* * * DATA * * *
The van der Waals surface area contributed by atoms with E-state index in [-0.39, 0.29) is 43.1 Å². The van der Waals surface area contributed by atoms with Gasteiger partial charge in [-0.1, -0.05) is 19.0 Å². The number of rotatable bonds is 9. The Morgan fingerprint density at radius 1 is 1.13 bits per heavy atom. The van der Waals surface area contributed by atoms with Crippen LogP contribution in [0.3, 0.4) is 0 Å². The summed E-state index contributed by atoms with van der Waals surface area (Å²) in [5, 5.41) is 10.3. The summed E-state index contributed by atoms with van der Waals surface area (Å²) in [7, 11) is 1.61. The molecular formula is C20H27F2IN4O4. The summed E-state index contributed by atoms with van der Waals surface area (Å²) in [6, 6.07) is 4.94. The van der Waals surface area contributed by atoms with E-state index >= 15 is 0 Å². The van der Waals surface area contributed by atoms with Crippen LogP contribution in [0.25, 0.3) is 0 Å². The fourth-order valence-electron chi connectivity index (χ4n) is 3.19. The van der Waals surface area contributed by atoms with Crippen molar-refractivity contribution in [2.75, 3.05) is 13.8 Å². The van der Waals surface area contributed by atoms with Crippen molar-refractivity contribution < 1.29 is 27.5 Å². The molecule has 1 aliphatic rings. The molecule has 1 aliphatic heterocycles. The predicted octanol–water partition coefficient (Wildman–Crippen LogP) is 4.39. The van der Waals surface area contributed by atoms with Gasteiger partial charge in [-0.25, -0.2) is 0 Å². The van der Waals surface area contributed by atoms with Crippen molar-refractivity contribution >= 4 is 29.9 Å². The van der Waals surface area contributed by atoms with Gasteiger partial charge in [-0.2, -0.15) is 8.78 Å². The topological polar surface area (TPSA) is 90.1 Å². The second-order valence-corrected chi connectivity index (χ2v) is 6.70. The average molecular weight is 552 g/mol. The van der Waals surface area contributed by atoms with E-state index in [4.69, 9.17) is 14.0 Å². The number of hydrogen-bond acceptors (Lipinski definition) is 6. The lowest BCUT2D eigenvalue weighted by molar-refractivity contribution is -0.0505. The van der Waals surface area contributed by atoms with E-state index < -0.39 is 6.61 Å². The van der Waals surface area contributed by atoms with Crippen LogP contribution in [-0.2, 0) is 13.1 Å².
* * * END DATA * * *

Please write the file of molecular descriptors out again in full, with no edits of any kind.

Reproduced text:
The van der Waals surface area contributed by atoms with E-state index in [-0.39, 0.29) is 43.1 Å². The van der Waals surface area contributed by atoms with Gasteiger partial charge in [-0.1, -0.05) is 19.0 Å². The number of rotatable bonds is 9. The Morgan fingerprint density at radius 1 is 1.13 bits per heavy atom. The van der Waals surface area contributed by atoms with Crippen LogP contribution in [0.3, 0.4) is 0 Å². The summed E-state index contributed by atoms with van der Waals surface area (Å²) in [5, 5.41) is 10.3. The summed E-state index contributed by atoms with van der Waals surface area (Å²) in [7, 11) is 1.61. The molecular formula is C20H27F2IN4O4. The summed E-state index contributed by atoms with van der Waals surface area (Å²) in [6, 6.07) is 4.94. The van der Waals surface area contributed by atoms with E-state index >= 15 is 0 Å². The van der Waals surface area contributed by atoms with Crippen LogP contribution in [0.25, 0.3) is 0 Å². The fourth-order valence-electron chi connectivity index (χ4n) is 3.19. The van der Waals surface area contributed by atoms with Crippen molar-refractivity contribution in [2.75, 3.05) is 13.8 Å². The van der Waals surface area contributed by atoms with Crippen molar-refractivity contribution < 1.29 is 27.5 Å². The molecule has 1 aliphatic rings. The molecule has 1 aliphatic heterocycles. The predicted octanol–water partition coefficient (Wildman–Crippen LogP) is 4.39. The van der Waals surface area contributed by atoms with Gasteiger partial charge in [-0.25, -0.2) is 0 Å². The van der Waals surface area contributed by atoms with Crippen molar-refractivity contribution >= 4 is 29.9 Å². The van der Waals surface area contributed by atoms with Gasteiger partial charge in [-0.2, -0.15) is 8.78 Å². The topological polar surface area (TPSA) is 90.1 Å². The second-order valence-corrected chi connectivity index (χ2v) is 6.70. The average molecular weight is 552 g/mol. The van der Waals surface area contributed by atoms with E-state index in [4.69, 9.17) is 14.0 Å². The number of hydrogen-bond acceptors (Lipinski definition) is 6. The lowest BCUT2D eigenvalue weighted by molar-refractivity contribution is -0.0505. The van der Waals surface area contributed by atoms with E-state index < -0.39 is 6.61 Å². The van der Waals surface area contributed by atoms with Crippen LogP contribution in [-0.2, 0) is 13.1 Å².